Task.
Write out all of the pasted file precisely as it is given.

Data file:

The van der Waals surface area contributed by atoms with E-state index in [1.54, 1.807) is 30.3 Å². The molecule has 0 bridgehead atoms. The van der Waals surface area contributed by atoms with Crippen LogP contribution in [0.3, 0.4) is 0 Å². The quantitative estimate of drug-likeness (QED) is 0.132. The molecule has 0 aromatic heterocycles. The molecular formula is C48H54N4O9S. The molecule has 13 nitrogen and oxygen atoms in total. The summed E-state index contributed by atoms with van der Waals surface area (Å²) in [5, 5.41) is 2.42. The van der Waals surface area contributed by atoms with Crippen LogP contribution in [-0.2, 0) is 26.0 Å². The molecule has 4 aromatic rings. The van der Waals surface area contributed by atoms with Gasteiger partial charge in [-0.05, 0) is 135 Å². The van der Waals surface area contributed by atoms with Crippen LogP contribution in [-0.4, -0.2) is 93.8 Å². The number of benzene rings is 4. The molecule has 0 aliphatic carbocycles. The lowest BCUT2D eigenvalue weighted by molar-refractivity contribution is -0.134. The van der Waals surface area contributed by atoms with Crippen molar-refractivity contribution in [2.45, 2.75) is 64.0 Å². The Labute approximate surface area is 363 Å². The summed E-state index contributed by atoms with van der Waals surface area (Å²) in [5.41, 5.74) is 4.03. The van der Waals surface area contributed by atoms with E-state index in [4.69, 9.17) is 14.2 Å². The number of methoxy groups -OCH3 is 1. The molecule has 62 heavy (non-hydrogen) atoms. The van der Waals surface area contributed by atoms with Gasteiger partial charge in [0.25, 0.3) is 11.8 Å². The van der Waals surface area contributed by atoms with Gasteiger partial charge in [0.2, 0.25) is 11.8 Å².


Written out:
The van der Waals surface area contributed by atoms with E-state index in [1.54, 1.807) is 30.3 Å². The molecule has 0 bridgehead atoms. The van der Waals surface area contributed by atoms with Crippen LogP contribution in [0.3, 0.4) is 0 Å². The quantitative estimate of drug-likeness (QED) is 0.132. The molecule has 0 aromatic heterocycles. The molecular formula is C48H54N4O9S. The molecule has 13 nitrogen and oxygen atoms in total. The summed E-state index contributed by atoms with van der Waals surface area (Å²) in [5, 5.41) is 2.42. The van der Waals surface area contributed by atoms with Crippen LogP contribution in [-0.2, 0) is 26.0 Å². The molecule has 4 aromatic rings. The van der Waals surface area contributed by atoms with Gasteiger partial charge in [-0.05, 0) is 135 Å². The van der Waals surface area contributed by atoms with Crippen LogP contribution in [-0.4, -0.2) is 93.8 Å². The number of benzene rings is 4. The molecule has 0 aliphatic carbocycles. The lowest BCUT2D eigenvalue weighted by molar-refractivity contribution is -0.134. The van der Waals surface area contributed by atoms with Crippen molar-refractivity contribution in [2.45, 2.75) is 64.0 Å². The Labute approximate surface area is 363 Å². The summed E-state index contributed by atoms with van der Waals surface area (Å²) in [5.41, 5.74) is 4.03. The van der Waals surface area contributed by atoms with E-state index in [4.69, 9.17) is 14.2 Å². The number of methoxy groups -OCH3 is 1. The molecule has 62 heavy (non-hydrogen) atoms. The van der Waals surface area contributed by atoms with Gasteiger partial charge in [0.25, 0.3) is 11.8 Å². The van der Waals surface area contributed by atoms with Gasteiger partial charge in [0.2, 0.25) is 11.8 Å².